You can still see their ancient ancestors here and there. Weather-worn aluminum, mounted over doors and windows. The old awnings prevented rain from rotting moldings and kept sunlight out.
Now enter the new world of awnings made of canvas in custom colors. They're also retractable. Push a button, they roll outward to shelter porches and decks.
WORLD OF OUT DOORS For home improvement companies looking for an upsell or a new product, the even better news is that today's awnings require little inventory and not much training to install.
“More people are investing in their outdoor areas,” says Dawn Maneese, owner of Awning & Patio Solutions by Dawn, in Ashland, Ohio. Maneese has been selling retractable awnings for eight years. Each year, she says, sales have increased. The product typically sells for $2,800 to $6,000 to homeowners; commercial sales can go as high as $20,000.
Learning to install retractable awnings isn't hard, says Chuck Story, president of Atlas Siding and Window Co., in Louisville, Ky. Installations take no more than half a day, and drops and projections are field-adjustable.
“It's really more difficult on the salesman's side. He needs to know what to sell and what kind of mounting hardware to use,” Story says. “If the salesman doesn't do his job, it makes for a long day for the installer.”
LEARNING TO SELL AWNINGS The salesperson's product knowledge is the added value that contractors can bring to homeowners, who might otherwise think about awnings as a DIY project, says Robert Martensson, president of manufacturer Sunair in Jessup, Md. He cites the importance of details such as noting the different demands of western versus eastern exposure, which homeowners might not pick up on.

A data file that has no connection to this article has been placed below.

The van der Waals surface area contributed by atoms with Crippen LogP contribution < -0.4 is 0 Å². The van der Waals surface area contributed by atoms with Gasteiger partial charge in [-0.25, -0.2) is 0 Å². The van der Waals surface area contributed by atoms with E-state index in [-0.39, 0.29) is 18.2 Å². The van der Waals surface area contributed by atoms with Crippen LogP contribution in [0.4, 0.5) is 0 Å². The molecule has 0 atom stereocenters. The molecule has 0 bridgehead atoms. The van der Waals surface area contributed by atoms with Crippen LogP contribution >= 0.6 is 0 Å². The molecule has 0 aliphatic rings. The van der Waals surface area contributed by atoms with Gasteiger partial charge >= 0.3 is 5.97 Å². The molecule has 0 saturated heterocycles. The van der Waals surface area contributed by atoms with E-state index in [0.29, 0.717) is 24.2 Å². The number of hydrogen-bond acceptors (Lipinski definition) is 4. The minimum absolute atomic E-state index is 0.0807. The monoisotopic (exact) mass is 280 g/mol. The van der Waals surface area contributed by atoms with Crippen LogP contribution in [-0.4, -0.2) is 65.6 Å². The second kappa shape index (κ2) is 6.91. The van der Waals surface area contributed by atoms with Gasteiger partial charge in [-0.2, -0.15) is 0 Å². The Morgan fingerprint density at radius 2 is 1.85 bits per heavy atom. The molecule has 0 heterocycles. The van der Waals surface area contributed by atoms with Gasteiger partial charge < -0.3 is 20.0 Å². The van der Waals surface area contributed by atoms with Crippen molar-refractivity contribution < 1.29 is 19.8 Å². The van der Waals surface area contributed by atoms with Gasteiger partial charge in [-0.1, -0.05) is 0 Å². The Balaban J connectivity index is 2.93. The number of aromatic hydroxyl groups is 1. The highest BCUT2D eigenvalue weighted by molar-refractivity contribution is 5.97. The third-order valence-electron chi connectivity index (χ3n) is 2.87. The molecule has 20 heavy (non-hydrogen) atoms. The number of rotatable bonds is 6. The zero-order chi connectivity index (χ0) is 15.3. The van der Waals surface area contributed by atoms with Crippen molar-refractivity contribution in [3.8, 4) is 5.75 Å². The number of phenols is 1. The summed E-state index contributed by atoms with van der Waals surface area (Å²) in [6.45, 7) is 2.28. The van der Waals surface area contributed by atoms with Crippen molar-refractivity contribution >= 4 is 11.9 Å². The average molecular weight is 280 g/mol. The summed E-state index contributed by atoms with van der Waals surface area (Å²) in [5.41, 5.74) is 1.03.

Like installation, marketing isn't complex. Homeowners with decks and patios are a likely market. To reach them, Maneese does home shows, has a Web page, advertises in local magazines, and uses yard signs and letters to target neighbors after an installation. In each instance, she talks about creating more efficient cooling and providing protection from ultraviolet light.
Atlas Siding and Window infomercials on cable channels show installers at jobsites, Story says.
Two factors are key to success in selling awnings, Martensson says. A contractor has to sell in the home, rather than depend on a showroom, and must have a competent installation team. “If they understand what headers and studs are, they'll do fine,” he adds.
They also might want to work on the muscles involved in lifting a 20-foot-wide awning that weighs 450 pounds. —Diane Kittower is a freelance writer in Rockville, Md.